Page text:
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27 Actions That Promote Self-Directed Learning

27 Actions That Promote Self-Directed Learning
30 Universal Strategies For Learning by Terry Heick As teachers, we’re all trying to better understand how people learn–not now they’re taught in terms of teaching strategies, but more so learning strategies–only not really strategies. Learning actions, or cognitive actions. Self-directed and social learning will undoubtedly be at the core of any sort of future learning–both near and far future. Bloom’s taxonomy–especially the annotated “Bloom’s Wheel”–helpfully offers power verbs that drive the planning of learning activities, but I wanted to be even more specific. In the TeachThought Learning Taxonomy, we approached this idea, and did so again with How To Add Rigor To Anything. Using “Universal Strategies” So how can this help you as an educator? The big idea is that these kinds of “brain actions” are not only the kinds of tasks you can use to create assignments, but more importantly are the kinds of acts that promote inquiry-based understanding. An example?

Evaluation: providing feedback for student learning - Macquarie University The following items (Questions 8 and 9) in the Learner Experience of Unit survey ask students to indicate their level of agreement in relation to feedback: I received feedback on my work in time to make effective use of it in my learning. Overall, the feedback I received helped me to improve my performance in this unit. Staff members are often disappointed at student responses to these items, as they tend to have the least positive ratings of all items on the Learner Experience of Unit questionnaire, in all disciplines and teaching contexts. This resource offers suggestions to teachers for providing students with feedback which assists their learning, and for ensuring that students recognise the various forms of feedback provided to them. 1. Feedback is any response made in relation to students' work or performance. Feedback is intended to acknowledge the progress students have made towards achieving the learning outcomes of a unit. Unfocused comments: Dismissive, sarcastic comments: 2. 3.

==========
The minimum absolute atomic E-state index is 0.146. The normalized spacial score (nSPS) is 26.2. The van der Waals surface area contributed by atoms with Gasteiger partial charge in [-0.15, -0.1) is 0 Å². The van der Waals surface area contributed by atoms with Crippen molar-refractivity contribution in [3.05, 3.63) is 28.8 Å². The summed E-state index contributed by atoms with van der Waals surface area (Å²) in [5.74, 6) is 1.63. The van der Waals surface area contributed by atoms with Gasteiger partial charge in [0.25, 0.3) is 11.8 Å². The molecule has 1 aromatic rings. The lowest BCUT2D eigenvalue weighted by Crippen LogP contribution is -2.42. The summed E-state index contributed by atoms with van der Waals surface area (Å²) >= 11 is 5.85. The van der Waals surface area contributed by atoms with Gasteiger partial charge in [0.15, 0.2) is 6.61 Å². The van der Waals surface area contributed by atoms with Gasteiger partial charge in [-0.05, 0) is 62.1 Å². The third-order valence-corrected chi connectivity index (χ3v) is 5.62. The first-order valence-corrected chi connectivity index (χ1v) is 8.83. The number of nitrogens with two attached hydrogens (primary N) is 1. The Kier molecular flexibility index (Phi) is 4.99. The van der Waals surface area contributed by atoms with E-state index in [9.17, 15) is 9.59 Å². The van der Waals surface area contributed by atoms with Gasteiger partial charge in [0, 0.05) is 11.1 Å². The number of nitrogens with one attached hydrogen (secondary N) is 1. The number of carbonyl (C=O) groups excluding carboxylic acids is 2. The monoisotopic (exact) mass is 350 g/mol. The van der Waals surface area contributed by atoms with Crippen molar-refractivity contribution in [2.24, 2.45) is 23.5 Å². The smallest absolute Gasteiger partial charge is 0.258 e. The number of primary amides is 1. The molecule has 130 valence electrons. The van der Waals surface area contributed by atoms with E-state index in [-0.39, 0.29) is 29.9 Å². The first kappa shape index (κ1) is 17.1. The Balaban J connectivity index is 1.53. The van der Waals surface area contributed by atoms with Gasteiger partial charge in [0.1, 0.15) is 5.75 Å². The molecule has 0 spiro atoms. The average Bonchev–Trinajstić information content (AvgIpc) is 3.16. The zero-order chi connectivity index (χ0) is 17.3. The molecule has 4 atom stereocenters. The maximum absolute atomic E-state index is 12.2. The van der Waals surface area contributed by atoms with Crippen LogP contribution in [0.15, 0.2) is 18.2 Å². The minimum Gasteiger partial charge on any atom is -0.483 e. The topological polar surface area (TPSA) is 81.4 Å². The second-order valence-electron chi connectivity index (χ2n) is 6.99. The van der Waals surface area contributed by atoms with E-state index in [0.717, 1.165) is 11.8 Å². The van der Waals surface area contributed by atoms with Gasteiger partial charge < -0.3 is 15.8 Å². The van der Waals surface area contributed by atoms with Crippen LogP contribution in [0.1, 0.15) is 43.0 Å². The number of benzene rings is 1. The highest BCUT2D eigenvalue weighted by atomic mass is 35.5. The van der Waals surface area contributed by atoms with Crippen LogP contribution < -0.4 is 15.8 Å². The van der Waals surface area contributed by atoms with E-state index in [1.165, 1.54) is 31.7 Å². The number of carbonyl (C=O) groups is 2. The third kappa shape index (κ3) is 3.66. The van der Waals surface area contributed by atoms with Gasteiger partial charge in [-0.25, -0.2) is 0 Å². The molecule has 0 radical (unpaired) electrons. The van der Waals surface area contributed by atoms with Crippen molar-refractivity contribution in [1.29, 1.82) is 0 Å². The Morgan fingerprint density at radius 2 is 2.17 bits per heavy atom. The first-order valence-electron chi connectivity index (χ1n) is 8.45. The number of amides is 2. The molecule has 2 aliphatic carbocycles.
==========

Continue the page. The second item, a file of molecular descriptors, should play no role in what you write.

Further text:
Self-directed learning What Is Self-Directed Learning? Self-directed learning is not a new concept. In fact, much has been written about it. Unfortunately, however, it is a notion that has a variety of interpretations and applications in the corporate training arena. Typical, narrow interpretations involve simply giving learners some sort of choice in their learning. This interpretation is too limited. Essentially, the notion of SDL advocated here reflects Malcolm Knowles definition of SDL: “In its broadest meaning, ’self-directed learning’ describes a process by which individuals take the initiative, with our without the assistance of others, in diagnosing their learning needs, formulating learning goals, identify human and material resources for learning, choosing and implement appropriate learning strategies, and evaluating learning outcomes.” Of primary concern in this definition of SDL is the fact the learner takes 1) the initiative to pursue a learning experience, and 2) the responsibility for completing their learning.